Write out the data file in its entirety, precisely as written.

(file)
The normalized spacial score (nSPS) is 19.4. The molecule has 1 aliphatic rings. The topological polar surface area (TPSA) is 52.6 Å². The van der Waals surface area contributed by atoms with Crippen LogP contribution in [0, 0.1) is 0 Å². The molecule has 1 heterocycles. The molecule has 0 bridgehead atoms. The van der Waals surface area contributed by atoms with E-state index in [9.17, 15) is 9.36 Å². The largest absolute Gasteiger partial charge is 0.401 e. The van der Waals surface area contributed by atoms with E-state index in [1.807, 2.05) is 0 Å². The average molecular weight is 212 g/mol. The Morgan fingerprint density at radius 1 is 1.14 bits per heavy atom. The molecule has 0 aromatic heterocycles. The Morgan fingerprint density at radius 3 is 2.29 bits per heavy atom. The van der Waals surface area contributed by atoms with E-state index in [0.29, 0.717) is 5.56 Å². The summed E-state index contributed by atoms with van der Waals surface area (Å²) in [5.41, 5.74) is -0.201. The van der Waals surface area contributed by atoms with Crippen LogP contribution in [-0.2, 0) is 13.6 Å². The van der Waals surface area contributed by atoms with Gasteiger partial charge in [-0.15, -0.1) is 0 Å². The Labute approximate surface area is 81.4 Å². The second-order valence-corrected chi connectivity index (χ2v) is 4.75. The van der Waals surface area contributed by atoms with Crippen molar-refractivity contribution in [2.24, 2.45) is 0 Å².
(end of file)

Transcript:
The normalized spacial score (nSPS) is 19.4. The molecule has 1 aliphatic rings. The topological polar surface area (TPSA) is 52.6 Å². The van der Waals surface area contributed by atoms with Crippen LogP contribution in [0, 0.1) is 0 Å². The molecule has 1 heterocycles. The molecule has 0 bridgehead atoms. The van der Waals surface area contributed by atoms with E-state index in [9.17, 15) is 9.36 Å². The largest absolute Gasteiger partial charge is 0.401 e. The van der Waals surface area contributed by atoms with E-state index in [1.807, 2.05) is 0 Å². The average molecular weight is 212 g/mol. The Morgan fingerprint density at radius 1 is 1.14 bits per heavy atom. The molecule has 0 aromatic heterocycles. The Morgan fingerprint density at radius 3 is 2.29 bits per heavy atom. The van der Waals surface area contributed by atoms with E-state index in [0.29, 0.717) is 5.56 Å². The summed E-state index contributed by atoms with van der Waals surface area (Å²) in [5.41, 5.74) is -0.201. The van der Waals surface area contributed by atoms with Crippen LogP contribution in [-0.2, 0) is 13.6 Å². The van der Waals surface area contributed by atoms with Gasteiger partial charge in [-0.15, -0.1) is 0 Å². The Labute approximate surface area is 81.4 Å². The second-order valence-corrected chi connectivity index (χ2v) is 4.75. The van der Waals surface area contributed by atoms with Crippen molar-refractivity contribution in [2.24, 2.45) is 0 Å².